6 Essential Items We Should Have Taken On The Road

 

Robert Edison Fulton Junior completed a solo round the world tour on a two-cylinder Douglas motorcycle way back in 1933. One of my favourite parts of his inspiring story is that he left England with a white dinner jacket. It didn’t take long for it to be ditched in an effort to  lighten his motorcycle and ‘unstufficate’ his journey.

Most long-term travellers write about similar experiences of taking too much ‘stuff’ with them and eventually ditching it along the way. A heavily laden motorcycle provides many challenges especially when off road. So it is much like any other outdoor pursuit, light travel is certainly the aim.

We were at the outset very pleased with our minimalist approach to packing but still ended up ditching a lot of gear. Lugging around winter gear in readiness for high altitude riding that was months away seemed crazy, so we ditched it early in the trip.  Postage proved too costly, so we just gifted some pretty good quality ‘stuff’ to deserving locals.

Women can’t quite believe that I travelled for well over a year without a hair brush or comb! That is how minimalist we were.

However, there were a few items we really found we needed and wished we had left with from the outset.

So these are the items we now wouldn’t do without on an extended overland journey.

 Earplugs-

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“What did you say?”

After a year on the road, I found my hearing had really suffered. When I say really suffered, I mean seriously so.

Motorcycling is known for exposing riders to high levels of wind noise at levels that can permanently damage hearing. However, riding through Asia at relatively low speeds, I did not consider hearing damage to be a possibility. My helmet fitted well and most times our speeds were around or below 80 km/hour; a speed where wind noise is minimal.

Upon reflection though, the incessant horn blowing that is endemic all over Asia is probably the culprit for my hearing damage. Endless days of exposure to constant blaring of horns at close range seemed to take its toll. (I even upgraded my own horn to a bigger one in India- maybe that should be added to this list of essentials)

Some people are more prone to hearing damage and I think my hearing was more affected than my partner’s.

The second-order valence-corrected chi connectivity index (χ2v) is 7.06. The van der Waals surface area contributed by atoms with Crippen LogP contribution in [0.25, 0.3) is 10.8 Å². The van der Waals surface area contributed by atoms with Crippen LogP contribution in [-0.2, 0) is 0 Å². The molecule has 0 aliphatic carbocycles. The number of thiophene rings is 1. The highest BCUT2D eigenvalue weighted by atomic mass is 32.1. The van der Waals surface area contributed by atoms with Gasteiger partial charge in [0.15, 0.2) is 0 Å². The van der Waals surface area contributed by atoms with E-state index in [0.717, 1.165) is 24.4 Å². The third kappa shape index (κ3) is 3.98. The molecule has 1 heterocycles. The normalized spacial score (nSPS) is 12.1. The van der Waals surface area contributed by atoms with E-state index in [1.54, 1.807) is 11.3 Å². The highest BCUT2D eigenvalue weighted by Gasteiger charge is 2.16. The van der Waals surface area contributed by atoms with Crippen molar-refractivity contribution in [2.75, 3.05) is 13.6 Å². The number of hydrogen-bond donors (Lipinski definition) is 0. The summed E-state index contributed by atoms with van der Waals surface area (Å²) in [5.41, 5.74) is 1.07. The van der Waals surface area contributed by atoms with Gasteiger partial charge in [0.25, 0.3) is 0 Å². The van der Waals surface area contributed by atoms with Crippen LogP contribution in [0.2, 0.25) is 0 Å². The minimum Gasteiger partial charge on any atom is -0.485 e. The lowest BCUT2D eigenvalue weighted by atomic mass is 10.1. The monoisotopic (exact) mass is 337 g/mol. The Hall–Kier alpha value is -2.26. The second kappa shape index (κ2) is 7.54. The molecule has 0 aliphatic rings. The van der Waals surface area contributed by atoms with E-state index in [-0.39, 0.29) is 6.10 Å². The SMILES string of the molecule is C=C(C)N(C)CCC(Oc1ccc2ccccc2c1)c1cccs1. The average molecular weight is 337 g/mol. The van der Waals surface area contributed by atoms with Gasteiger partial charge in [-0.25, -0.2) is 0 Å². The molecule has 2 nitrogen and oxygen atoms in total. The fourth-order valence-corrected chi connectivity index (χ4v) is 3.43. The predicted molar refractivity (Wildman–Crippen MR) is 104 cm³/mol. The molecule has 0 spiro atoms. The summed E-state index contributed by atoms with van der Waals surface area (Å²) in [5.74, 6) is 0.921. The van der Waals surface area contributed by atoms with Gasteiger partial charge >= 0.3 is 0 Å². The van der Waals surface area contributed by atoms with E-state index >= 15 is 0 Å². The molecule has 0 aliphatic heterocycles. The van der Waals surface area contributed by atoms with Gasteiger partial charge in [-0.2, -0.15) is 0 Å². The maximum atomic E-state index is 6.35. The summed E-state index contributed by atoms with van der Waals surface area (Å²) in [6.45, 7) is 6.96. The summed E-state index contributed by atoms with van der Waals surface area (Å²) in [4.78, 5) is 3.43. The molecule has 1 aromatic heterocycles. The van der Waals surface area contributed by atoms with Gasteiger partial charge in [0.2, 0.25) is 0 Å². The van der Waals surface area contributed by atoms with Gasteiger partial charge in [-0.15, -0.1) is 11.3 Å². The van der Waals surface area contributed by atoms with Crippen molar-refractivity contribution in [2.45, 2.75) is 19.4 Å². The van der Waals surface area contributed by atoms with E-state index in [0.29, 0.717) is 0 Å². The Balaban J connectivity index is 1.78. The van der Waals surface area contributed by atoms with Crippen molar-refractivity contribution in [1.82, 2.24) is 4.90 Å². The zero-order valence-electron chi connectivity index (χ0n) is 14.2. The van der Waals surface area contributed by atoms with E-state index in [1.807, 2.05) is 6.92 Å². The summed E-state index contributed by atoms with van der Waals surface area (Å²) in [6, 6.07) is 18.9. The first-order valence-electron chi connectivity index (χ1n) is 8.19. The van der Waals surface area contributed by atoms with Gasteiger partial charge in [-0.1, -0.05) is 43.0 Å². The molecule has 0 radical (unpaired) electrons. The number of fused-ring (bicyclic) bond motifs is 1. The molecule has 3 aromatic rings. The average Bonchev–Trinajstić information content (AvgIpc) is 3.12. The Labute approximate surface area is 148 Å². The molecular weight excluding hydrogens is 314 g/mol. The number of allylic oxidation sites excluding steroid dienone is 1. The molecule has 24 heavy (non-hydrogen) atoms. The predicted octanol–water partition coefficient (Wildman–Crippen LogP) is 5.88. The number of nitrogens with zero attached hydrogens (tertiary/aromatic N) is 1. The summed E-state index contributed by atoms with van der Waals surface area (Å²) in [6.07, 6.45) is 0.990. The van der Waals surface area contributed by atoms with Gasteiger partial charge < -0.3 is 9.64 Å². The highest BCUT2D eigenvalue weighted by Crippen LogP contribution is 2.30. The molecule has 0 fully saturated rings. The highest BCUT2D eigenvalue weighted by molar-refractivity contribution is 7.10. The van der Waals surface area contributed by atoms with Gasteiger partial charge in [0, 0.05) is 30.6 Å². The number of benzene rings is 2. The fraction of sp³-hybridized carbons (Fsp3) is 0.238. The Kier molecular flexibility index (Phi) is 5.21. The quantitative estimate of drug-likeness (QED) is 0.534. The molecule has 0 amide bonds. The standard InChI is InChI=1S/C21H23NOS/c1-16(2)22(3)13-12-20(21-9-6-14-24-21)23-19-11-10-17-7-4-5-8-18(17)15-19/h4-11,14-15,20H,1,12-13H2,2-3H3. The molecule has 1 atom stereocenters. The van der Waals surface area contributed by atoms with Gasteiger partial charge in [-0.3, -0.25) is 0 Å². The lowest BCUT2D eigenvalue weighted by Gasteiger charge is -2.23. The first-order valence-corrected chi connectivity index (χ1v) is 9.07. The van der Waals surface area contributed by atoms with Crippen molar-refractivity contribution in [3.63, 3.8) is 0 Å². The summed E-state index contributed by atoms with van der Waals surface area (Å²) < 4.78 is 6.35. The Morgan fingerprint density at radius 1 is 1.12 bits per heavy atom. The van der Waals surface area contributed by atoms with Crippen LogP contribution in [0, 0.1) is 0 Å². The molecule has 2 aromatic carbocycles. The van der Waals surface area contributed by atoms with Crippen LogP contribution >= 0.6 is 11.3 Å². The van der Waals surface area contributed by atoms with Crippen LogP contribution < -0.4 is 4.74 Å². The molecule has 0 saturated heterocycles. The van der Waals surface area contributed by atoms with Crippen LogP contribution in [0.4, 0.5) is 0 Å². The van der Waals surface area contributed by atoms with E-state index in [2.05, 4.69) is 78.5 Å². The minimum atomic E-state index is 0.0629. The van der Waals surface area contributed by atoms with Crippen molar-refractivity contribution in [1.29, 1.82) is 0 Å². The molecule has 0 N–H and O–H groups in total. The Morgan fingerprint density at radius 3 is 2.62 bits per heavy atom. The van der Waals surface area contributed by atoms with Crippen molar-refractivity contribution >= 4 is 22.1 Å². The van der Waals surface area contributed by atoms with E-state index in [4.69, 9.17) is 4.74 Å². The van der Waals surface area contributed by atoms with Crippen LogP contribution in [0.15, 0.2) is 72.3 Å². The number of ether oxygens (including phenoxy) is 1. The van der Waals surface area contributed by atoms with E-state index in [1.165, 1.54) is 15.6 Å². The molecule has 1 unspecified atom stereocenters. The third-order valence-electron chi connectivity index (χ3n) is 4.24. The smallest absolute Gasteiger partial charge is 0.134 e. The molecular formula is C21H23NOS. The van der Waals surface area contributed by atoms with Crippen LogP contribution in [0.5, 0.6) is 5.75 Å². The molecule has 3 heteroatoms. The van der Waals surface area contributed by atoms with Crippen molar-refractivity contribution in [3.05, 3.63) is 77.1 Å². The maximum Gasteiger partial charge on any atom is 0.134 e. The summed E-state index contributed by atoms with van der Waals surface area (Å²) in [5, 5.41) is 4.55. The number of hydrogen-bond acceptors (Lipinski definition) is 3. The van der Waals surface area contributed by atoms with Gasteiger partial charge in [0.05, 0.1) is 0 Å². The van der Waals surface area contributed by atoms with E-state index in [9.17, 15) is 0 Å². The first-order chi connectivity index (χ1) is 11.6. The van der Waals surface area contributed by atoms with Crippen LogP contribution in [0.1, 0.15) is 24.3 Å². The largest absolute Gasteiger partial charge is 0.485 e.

Although both of us had compromised hearing before our trip, mine seemed to be more adversely affected. As a result, we both invested in earplugs designed to fit under motorcycle helmets and now we wear them diligently.

This item is a must if you are going to be riding daily.

Sadly, I am now faced with the fact that I need hearing aids!

 

 Barkbusters handguards:

Both of our motorcycles were fitted with hand guards before we left. I had a cheaper version of hand guard and Con had an old, but trusty set of Barkbusters (Ego), made and sold in Australia.

It wasn’t long into our trip before I seriously regretted skimping on this essential item. Handguards not only protect your hands in the bush as well as in the event of a fall, but they also protect the levers from damage.

With a fully loaded motorcycle, any drop at all can damage accessories.

Every single time my bike was dropped or even fell over, my hand guards bent like putty, to the extent that my levers were rendered unusable, even wedged on.

The look on my partner’s face when this happened was enough to make me extra, extra careful not to drop my bike. For it always meant, removing the hand guards in situ and trying to reshape them by levering them against anything we could find.

My levers were never broken, but we were forced to fix these cheap, rubbery hand guards in some extremely difficult situations. Relationships can be difficult enough on the road as it is, so anything that adds to the angst must be eliminated.

 Barkbuster handguards to the rescue.

 

So during some down time in Dubai and when I had a mailing address, I explained my predicament to Barkbusters which is based in Wollongong, Australia.

Very soon, I had a beautiful set of Barkbuster Handguards Express posted to us in Dubai.

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These Barkbuster handguards are everything and more than they claim. I am proud of these Aussie made motorcycle accessories and I would never be with out them!

Now we both have these guards and have every confidence in their ability to take some harsh batterings.

Extra USB charging points:

Many hotels on the road have a minimal number of electrical power points for charging electronics. We had a camera, video camera, 2 helmet intercoms, 2 phones, a GPS, a battery pack and a laptop to keep charged.

Some days we had to prioritize and decide what we really needed to charge.

Both motorcycles left with one USB charging point each mounted on the handlebars. However, it often was not enough, especially if we had camped for a few nights in a row.